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There are two things that are important in politics. The first is money and I can’t remember what the second one is.”— Mark Hanna

Allow me to begin by saying that Ken Vogel has written a marvelous piece of reportage. While the ends of his project are quite obvious, viz., exposing the appalling extent to which money can buy influence in politics in our post- citizens united era, he does quite a good job of keeping his personal views on the subject a mystery. It is well, then, that I am not a journalist, for there is a great deal of opinion to be derived from this much-needed book that I will be happy to provide.

The book takes the reader on a wild jaunt through the dark underworld of political fundraising. Peppered throughout the narrative are vindictive little personal asides on security guards and politicians who rubbed the author the wrong way. He also is wont to patting himself on the back for describing “never before reported” events. Despite these unidignified and distracting asides, the book is a true eye-opener. We all know its bad, but most probably didn’t know it was not this bad. As interesting as the new world of political fundraising is in general, it is really the characters that capture me. It is chock full of captivating personas, from donors like Sheldon Adelson and the Mostyns; to operatives like the wily Karl Rove and the reluctant Jim Messina; to the politicians themselves: archetypal rich guy Mitt Romney to the indecisive and confused personage of President Obama.

I say confused because as the story opens, the reader is taken to a fundraiser in Seattle in 2012, where Obama finally decided to embrace big-donor politics despite his longtime opposition to such fund-raising tactics. There is no doubt that Obama’s vaunted campaign machine with its huge donor and volunteer base was a remarkable democratic achievement. His use of technology combined with his outsider status created and mobilized a base that continues to be significant as it evolved from the Obama campaign into Organizing for America, an “issues based” grassroots organization. At the Seattle fundraiser, the President wistfully muses that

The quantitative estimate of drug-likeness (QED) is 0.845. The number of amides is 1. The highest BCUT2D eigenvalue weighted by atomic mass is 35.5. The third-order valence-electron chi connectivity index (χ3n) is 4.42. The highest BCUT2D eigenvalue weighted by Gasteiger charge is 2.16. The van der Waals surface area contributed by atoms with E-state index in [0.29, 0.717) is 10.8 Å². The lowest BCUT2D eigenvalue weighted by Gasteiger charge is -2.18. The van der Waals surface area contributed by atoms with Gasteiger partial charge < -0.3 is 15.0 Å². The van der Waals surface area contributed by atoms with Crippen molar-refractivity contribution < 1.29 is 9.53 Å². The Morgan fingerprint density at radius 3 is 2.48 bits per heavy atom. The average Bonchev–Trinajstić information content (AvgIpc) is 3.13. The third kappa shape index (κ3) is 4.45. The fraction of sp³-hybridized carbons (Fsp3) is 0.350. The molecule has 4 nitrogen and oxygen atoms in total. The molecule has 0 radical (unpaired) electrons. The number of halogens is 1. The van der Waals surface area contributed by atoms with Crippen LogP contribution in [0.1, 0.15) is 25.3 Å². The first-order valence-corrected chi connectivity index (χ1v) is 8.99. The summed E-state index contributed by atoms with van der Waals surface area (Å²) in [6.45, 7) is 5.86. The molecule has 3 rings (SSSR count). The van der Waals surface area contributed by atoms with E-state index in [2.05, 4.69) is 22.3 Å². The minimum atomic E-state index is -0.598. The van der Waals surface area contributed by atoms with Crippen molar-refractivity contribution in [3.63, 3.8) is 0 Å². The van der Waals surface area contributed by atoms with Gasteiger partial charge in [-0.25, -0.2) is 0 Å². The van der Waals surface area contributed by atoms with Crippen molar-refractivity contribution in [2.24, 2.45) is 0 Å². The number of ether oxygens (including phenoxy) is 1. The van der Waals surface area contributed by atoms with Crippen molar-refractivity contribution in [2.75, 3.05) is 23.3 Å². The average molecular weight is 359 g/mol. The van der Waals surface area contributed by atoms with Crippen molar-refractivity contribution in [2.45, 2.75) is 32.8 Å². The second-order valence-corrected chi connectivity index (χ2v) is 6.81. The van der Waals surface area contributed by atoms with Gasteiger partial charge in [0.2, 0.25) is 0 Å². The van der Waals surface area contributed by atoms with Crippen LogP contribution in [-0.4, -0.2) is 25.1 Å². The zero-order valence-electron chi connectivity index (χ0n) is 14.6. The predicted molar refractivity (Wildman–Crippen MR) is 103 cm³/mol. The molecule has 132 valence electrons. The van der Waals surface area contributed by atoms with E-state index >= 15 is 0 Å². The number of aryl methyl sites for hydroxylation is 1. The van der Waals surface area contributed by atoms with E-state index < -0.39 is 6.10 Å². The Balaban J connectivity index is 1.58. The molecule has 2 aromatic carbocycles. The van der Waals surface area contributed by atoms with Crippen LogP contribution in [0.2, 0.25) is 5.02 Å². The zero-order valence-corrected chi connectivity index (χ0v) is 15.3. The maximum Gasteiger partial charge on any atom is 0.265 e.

“I may be the last presidential candidate who could win the way I won… who was able to mobilize and had the time and the space to mobilize a grassroots effort…[who]started off small and was able to build.”

Mind you, Obama is saying all this at a mega-donor fundraiser surrounded by people like Bill Gates and Costco founder Jeff Brotman. Obama’s very reluctant path to accepting mega-donor politics (and the irony of his eventual decision to jump in) drives the narrative for the Democratic side. Here is a party that loathes the entire idea of mega-donor politics, but is forced to adapt to the situation in order to play by the rules of the game as they are. It is an interesting evolution: the 2010 midterms, when Obama stuck with his ideals and received the tea party congress, the 2012 election, Obama finally realized that he must play the game, and into 2014 when Democrats fully embraced mega-donor politics as they hadn’t done since the Clinton era.

With the benefit of hindsight, we now know that the Democratic party couldn’t overcome the tough electoral map, demographic problems and voter indifference they faced. It just wasn’t their year. As much as the President would like to deny that it was another “shellacking,” as he described the 2010 midterms, the election was actually a very clear message from voters. Staying home is a vote, too. The winds will be much more favorable in 2016, because, as any pundit will tell you, midterm and presidential electorates are two very different things. Don’t forget that the Clinton machine, reveling in the citizens united environment is back in the game as well.